There are some similarities of course. Your business tax rates may change due to structure, but your obligations for tax and superannuation are not based on structure. Therefore you may still need to register for pay-as-you-go (PAYG) instalments, and if there are employees you’ll also have to pay the superannuation guarantee, withhold tax and issue PAYG withholding statements.

And whether your business is operated as a sole trader or company, you are required to register for GST if the business’s annual turnover is greater than $75,000. Payroll tax of course depends on whether there are employees, but the rates and thresholds are set by each state government. Ask this office if you have any questions.


As a sole trader you are personally liable for all aspects of your business, including debts. So if things go bad and you have to liquidate assets to cover losses, your own personal assets may be liquidated. That means the things you’ve worked hard for — the family home and car, for instance — are potentially vulnerable in a dire situation.

A company is a separate legal entity (it exists under the law in its own right) and therefore has a degree of asset protection as the company is responsible for the company’s liabilities. The company can enter into contracts, borrow money and buy and sell its own assets. So the business’s debts, for example, will be met by the company, not you personally.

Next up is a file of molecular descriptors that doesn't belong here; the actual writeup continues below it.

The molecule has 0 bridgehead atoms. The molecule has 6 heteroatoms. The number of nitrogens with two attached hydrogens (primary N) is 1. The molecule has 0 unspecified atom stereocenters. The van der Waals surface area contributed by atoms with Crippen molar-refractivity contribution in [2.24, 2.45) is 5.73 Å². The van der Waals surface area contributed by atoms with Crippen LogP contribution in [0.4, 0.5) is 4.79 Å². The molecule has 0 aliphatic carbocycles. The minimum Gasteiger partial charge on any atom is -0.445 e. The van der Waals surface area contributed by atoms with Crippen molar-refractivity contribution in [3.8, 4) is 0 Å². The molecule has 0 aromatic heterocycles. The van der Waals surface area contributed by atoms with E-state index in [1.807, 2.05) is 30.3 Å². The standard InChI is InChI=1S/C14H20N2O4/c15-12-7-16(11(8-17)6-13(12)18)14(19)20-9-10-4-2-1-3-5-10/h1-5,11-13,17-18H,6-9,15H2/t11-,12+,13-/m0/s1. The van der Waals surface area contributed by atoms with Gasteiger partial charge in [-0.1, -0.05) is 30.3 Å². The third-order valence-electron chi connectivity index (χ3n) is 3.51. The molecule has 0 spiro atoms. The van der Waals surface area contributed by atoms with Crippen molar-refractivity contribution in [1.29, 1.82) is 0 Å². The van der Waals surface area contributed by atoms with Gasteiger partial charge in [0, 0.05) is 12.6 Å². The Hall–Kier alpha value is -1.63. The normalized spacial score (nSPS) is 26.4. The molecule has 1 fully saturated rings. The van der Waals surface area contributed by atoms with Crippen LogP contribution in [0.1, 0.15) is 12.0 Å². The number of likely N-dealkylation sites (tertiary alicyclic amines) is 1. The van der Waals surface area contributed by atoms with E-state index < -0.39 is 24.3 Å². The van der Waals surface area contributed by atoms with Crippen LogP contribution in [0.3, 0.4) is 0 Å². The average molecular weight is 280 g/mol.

But, very importantly, you as company director are charged under regulations with ensuring the company meets all of its legal obligations — including taking care of debts and other financial matters, regulatory and reporting issues, looking after tax and super obligations such as PAYG withholding and super guarantee.

Failure to do so will attract not only severe penalties but in the worst instances, jail time. And as company director, you will be held personally liable, so any personal asset protection can be compromised.

Money matters

As a sole trader, you can take money out of the business bank account as personal drawings. Your money is the business’s money and vice versa. A separate bank account is not compulsory, although this could be a handy idea just to keep track of the business’s finances.

But with a company, money earned by the business belongs to the business and a separate bank account is mandatory. As a director, the company may pay you a salary or “director fees”, but you cannot simply put your hand in the till at random.

Sole traders cannot “retain profits” (see below). In the hands of the sole trader, profits are income that is taxed at the sole trader’s personal marginal rate.

Generally however, a company can decide to retain profits rather than distribute them to shareholders. The company can then use the retained profits to grow the business. The retained profits are taxed as income of the company.

You can also receive dividends from shares in the company or a loan. An important consideration with taking one of these forms of payment will be what is known as “Division 7A”. This is basically an integrity measure to prevent the recipients from withdrawing funds from the company and avoiding tax (ask this office for more information if you’re unsure).

If you are interested in transitioning from a sole trader structure to a company structure, make sure you are aware of all that is involved. Feel free to ask this office for help and advice.